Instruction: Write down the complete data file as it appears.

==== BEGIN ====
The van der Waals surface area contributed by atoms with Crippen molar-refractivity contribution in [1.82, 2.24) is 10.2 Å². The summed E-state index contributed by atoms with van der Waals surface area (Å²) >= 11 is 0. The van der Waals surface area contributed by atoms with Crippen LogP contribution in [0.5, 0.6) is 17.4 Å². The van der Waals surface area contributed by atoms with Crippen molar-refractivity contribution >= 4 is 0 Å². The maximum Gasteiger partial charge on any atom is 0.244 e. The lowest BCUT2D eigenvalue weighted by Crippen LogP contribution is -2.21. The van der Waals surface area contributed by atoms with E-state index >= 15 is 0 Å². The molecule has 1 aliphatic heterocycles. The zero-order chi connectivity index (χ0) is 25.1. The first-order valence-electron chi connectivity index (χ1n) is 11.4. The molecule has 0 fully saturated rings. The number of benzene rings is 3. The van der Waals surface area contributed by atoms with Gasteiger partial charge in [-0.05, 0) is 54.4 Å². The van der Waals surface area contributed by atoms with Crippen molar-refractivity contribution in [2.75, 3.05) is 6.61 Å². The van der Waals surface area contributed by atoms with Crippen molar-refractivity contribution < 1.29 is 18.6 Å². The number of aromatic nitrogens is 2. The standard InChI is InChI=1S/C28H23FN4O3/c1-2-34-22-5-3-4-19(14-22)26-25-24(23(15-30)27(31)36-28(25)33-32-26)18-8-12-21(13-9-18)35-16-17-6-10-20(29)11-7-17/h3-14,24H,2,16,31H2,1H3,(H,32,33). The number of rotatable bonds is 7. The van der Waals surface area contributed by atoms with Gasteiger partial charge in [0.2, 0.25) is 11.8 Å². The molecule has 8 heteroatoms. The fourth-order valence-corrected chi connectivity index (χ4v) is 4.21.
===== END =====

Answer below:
The van der Waals surface area contributed by atoms with Crippen molar-refractivity contribution in [1.82, 2.24) is 10.2 Å². The summed E-state index contributed by atoms with van der Waals surface area (Å²) >= 11 is 0. The van der Waals surface area contributed by atoms with Crippen LogP contribution in [0.5, 0.6) is 17.4 Å². The van der Waals surface area contributed by atoms with Crippen molar-refractivity contribution >= 4 is 0 Å². The maximum Gasteiger partial charge on any atom is 0.244 e. The lowest BCUT2D eigenvalue weighted by Crippen LogP contribution is -2.21. The van der Waals surface area contributed by atoms with E-state index >= 15 is 0 Å². The molecule has 1 aliphatic heterocycles. The zero-order chi connectivity index (χ0) is 25.1. The first-order valence-electron chi connectivity index (χ1n) is 11.4. The molecule has 0 fully saturated rings. The number of benzene rings is 3. The van der Waals surface area contributed by atoms with Gasteiger partial charge in [-0.05, 0) is 54.4 Å². The van der Waals surface area contributed by atoms with Crippen molar-refractivity contribution in [2.75, 3.05) is 6.61 Å². The van der Waals surface area contributed by atoms with Crippen molar-refractivity contribution < 1.29 is 18.6 Å². The number of aromatic nitrogens is 2. The standard InChI is InChI=1S/C28H23FN4O3/c1-2-34-22-5-3-4-19(14-22)26-25-24(23(15-30)27(31)36-28(25)33-32-26)18-8-12-21(13-9-18)35-16-17-6-10-20(29)11-7-17/h3-14,24H,2,16,31H2,1H3,(H,32,33). The number of rotatable bonds is 7. The van der Waals surface area contributed by atoms with Gasteiger partial charge in [0.2, 0.25) is 11.8 Å². The molecule has 8 heteroatoms. The fourth-order valence-corrected chi connectivity index (χ4v) is 4.21.